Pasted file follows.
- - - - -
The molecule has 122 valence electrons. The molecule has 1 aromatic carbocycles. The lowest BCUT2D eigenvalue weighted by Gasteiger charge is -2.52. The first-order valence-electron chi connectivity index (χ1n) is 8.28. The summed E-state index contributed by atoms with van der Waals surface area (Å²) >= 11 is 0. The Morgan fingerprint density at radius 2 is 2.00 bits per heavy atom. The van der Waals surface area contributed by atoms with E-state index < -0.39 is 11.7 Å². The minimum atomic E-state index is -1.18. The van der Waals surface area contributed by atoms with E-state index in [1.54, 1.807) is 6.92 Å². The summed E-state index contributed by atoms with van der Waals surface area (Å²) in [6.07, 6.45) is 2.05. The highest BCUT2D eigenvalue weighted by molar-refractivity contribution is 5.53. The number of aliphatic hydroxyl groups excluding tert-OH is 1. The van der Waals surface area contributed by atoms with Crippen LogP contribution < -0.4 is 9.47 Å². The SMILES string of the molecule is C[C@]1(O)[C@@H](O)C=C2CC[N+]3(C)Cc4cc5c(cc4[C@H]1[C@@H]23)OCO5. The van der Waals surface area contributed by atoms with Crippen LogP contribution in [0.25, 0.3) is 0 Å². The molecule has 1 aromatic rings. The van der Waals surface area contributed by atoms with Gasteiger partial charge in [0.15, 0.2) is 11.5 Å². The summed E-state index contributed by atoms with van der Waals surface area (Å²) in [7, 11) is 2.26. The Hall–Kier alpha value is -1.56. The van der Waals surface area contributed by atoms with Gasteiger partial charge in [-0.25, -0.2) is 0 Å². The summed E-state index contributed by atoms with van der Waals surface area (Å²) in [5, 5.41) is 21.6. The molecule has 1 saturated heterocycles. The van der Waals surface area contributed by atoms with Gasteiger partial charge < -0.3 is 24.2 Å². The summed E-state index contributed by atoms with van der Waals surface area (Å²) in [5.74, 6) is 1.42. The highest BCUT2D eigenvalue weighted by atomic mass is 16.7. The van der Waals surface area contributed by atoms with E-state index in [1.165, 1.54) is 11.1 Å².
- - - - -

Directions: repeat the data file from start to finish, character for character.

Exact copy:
The molecule has 122 valence electrons. The molecule has 1 aromatic carbocycles. The lowest BCUT2D eigenvalue weighted by Gasteiger charge is -2.52. The first-order valence-electron chi connectivity index (χ1n) is 8.28. The summed E-state index contributed by atoms with van der Waals surface area (Å²) >= 11 is 0. The Morgan fingerprint density at radius 2 is 2.00 bits per heavy atom. The van der Waals surface area contributed by atoms with E-state index < -0.39 is 11.7 Å². The minimum atomic E-state index is -1.18. The van der Waals surface area contributed by atoms with E-state index in [1.54, 1.807) is 6.92 Å². The summed E-state index contributed by atoms with van der Waals surface area (Å²) in [6.07, 6.45) is 2.05. The highest BCUT2D eigenvalue weighted by molar-refractivity contribution is 5.53. The number of aliphatic hydroxyl groups excluding tert-OH is 1. The van der Waals surface area contributed by atoms with Crippen LogP contribution < -0.4 is 9.47 Å². The SMILES string of the molecule is C[C@]1(O)[C@@H](O)C=C2CC[N+]3(C)Cc4cc5c(cc4[C@H]1[C@@H]23)OCO5. The van der Waals surface area contributed by atoms with Crippen LogP contribution in [0.25, 0.3) is 0 Å². The molecule has 1 aromatic rings. The van der Waals surface area contributed by atoms with Gasteiger partial charge in [0.15, 0.2) is 11.5 Å². The summed E-state index contributed by atoms with van der Waals surface area (Å²) in [7, 11) is 2.26. The Hall–Kier alpha value is -1.56. The van der Waals surface area contributed by atoms with Gasteiger partial charge in [-0.25, -0.2) is 0 Å². The summed E-state index contributed by atoms with van der Waals surface area (Å²) in [5, 5.41) is 21.6. The molecule has 1 saturated heterocycles. The van der Waals surface area contributed by atoms with Gasteiger partial charge < -0.3 is 24.2 Å². The summed E-state index contributed by atoms with van der Waals surface area (Å²) in [5.74, 6) is 1.42. The highest BCUT2D eigenvalue weighted by atomic mass is 16.7. The van der Waals surface area contributed by atoms with E-state index in [1.165, 1.54) is 11.1 Å².